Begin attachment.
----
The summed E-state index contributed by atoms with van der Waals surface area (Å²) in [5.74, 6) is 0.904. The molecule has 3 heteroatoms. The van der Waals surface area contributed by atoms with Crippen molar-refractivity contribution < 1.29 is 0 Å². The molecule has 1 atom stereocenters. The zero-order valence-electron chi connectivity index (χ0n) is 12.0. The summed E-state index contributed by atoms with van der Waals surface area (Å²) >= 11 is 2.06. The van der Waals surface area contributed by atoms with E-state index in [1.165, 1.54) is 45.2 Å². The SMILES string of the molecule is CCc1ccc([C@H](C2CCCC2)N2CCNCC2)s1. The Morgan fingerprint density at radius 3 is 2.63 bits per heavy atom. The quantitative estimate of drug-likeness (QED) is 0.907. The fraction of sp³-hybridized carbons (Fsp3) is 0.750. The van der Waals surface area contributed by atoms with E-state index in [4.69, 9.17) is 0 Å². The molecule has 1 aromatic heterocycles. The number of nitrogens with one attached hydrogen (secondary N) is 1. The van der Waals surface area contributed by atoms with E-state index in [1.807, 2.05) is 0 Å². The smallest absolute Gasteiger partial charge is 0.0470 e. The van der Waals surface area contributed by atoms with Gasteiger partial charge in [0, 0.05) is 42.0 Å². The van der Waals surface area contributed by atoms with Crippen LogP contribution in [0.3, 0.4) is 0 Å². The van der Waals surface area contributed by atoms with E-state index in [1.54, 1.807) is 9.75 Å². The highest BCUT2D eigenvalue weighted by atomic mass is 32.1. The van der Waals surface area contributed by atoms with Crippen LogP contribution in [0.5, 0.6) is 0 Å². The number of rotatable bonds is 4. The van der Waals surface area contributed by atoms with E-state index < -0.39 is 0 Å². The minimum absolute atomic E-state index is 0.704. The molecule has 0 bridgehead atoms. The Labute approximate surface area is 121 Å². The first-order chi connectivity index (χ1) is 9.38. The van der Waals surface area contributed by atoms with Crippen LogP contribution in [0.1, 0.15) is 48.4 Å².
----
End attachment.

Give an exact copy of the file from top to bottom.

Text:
The summed E-state index contributed by atoms with van der Waals surface area (Å²) in [5.74, 6) is 0.904. The molecule has 3 heteroatoms. The van der Waals surface area contributed by atoms with Crippen molar-refractivity contribution < 1.29 is 0 Å². The molecule has 1 atom stereocenters. The zero-order valence-electron chi connectivity index (χ0n) is 12.0. The summed E-state index contributed by atoms with van der Waals surface area (Å²) >= 11 is 2.06. The van der Waals surface area contributed by atoms with E-state index in [1.165, 1.54) is 45.2 Å². The SMILES string of the molecule is CCc1ccc([C@H](C2CCCC2)N2CCNCC2)s1. The Morgan fingerprint density at radius 3 is 2.63 bits per heavy atom. The quantitative estimate of drug-likeness (QED) is 0.907. The fraction of sp³-hybridized carbons (Fsp3) is 0.750. The van der Waals surface area contributed by atoms with E-state index in [4.69, 9.17) is 0 Å². The molecule has 1 aromatic heterocycles. The number of nitrogens with one attached hydrogen (secondary N) is 1. The van der Waals surface area contributed by atoms with E-state index in [1.807, 2.05) is 0 Å². The smallest absolute Gasteiger partial charge is 0.0470 e. The van der Waals surface area contributed by atoms with Gasteiger partial charge in [0, 0.05) is 42.0 Å². The van der Waals surface area contributed by atoms with Crippen LogP contribution in [0.3, 0.4) is 0 Å². The van der Waals surface area contributed by atoms with E-state index in [1.54, 1.807) is 9.75 Å². The highest BCUT2D eigenvalue weighted by atomic mass is 32.1. The van der Waals surface area contributed by atoms with Crippen LogP contribution in [0.5, 0.6) is 0 Å². The number of rotatable bonds is 4. The van der Waals surface area contributed by atoms with E-state index < -0.39 is 0 Å². The minimum absolute atomic E-state index is 0.704. The molecule has 0 bridgehead atoms. The Labute approximate surface area is 121 Å². The first-order chi connectivity index (χ1) is 9.38. The van der Waals surface area contributed by atoms with Crippen LogP contribution in [0.1, 0.15) is 48.4 Å².